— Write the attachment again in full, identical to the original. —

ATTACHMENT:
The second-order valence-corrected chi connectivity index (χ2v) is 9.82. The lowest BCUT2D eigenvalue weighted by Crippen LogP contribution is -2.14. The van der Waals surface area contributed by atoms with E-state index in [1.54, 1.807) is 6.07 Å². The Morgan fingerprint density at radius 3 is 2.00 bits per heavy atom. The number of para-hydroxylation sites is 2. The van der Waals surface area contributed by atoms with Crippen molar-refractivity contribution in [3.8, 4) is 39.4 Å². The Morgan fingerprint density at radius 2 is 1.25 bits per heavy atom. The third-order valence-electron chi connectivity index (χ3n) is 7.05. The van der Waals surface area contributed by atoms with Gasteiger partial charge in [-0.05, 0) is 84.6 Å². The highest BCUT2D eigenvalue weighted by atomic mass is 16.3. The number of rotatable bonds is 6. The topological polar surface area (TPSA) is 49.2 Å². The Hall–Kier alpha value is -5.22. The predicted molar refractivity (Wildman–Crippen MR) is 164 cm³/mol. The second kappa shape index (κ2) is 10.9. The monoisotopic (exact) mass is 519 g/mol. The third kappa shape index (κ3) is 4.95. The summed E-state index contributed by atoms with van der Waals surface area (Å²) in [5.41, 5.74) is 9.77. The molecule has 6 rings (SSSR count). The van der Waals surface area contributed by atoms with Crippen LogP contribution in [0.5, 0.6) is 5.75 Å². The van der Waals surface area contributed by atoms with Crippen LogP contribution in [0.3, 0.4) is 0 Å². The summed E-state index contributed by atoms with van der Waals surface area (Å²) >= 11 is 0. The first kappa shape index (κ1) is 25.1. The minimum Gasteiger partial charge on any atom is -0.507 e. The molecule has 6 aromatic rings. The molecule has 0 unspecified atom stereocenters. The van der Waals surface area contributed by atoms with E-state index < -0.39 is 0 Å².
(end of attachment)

The second-order valence-corrected chi connectivity index (χ2v) is 9.82. The lowest BCUT2D eigenvalue weighted by Crippen LogP contribution is -2.14. The van der Waals surface area contributed by atoms with E-state index in [1.54, 1.807) is 6.07 Å². The Morgan fingerprint density at radius 3 is 2.00 bits per heavy atom. The number of para-hydroxylation sites is 2. The van der Waals surface area contributed by atoms with Crippen molar-refractivity contribution in [3.8, 4) is 39.4 Å². The Morgan fingerprint density at radius 2 is 1.25 bits per heavy atom. The third-order valence-electron chi connectivity index (χ3n) is 7.05. The van der Waals surface area contributed by atoms with Gasteiger partial charge in [-0.05, 0) is 84.6 Å². The highest BCUT2D eigenvalue weighted by atomic mass is 16.3. The number of rotatable bonds is 6. The topological polar surface area (TPSA) is 49.2 Å². The Hall–Kier alpha value is -5.22. The predicted molar refractivity (Wildman–Crippen MR) is 164 cm³/mol. The second kappa shape index (κ2) is 10.9. The monoisotopic (exact) mass is 519 g/mol. The third kappa shape index (κ3) is 4.95. The summed E-state index contributed by atoms with van der Waals surface area (Å²) in [5.41, 5.74) is 9.77. The molecule has 6 rings (SSSR count). The van der Waals surface area contributed by atoms with Crippen LogP contribution in [0.5, 0.6) is 5.75 Å². The van der Waals surface area contributed by atoms with Crippen LogP contribution in [0.3, 0.4) is 0 Å². The summed E-state index contributed by atoms with van der Waals surface area (Å²) >= 11 is 0. The first kappa shape index (κ1) is 25.1. The minimum Gasteiger partial charge on any atom is -0.507 e. The molecule has 6 aromatic rings. The molecule has 0 unspecified atom stereocenters. The van der Waals surface area contributed by atoms with E-state index < -0.39 is 0 Å².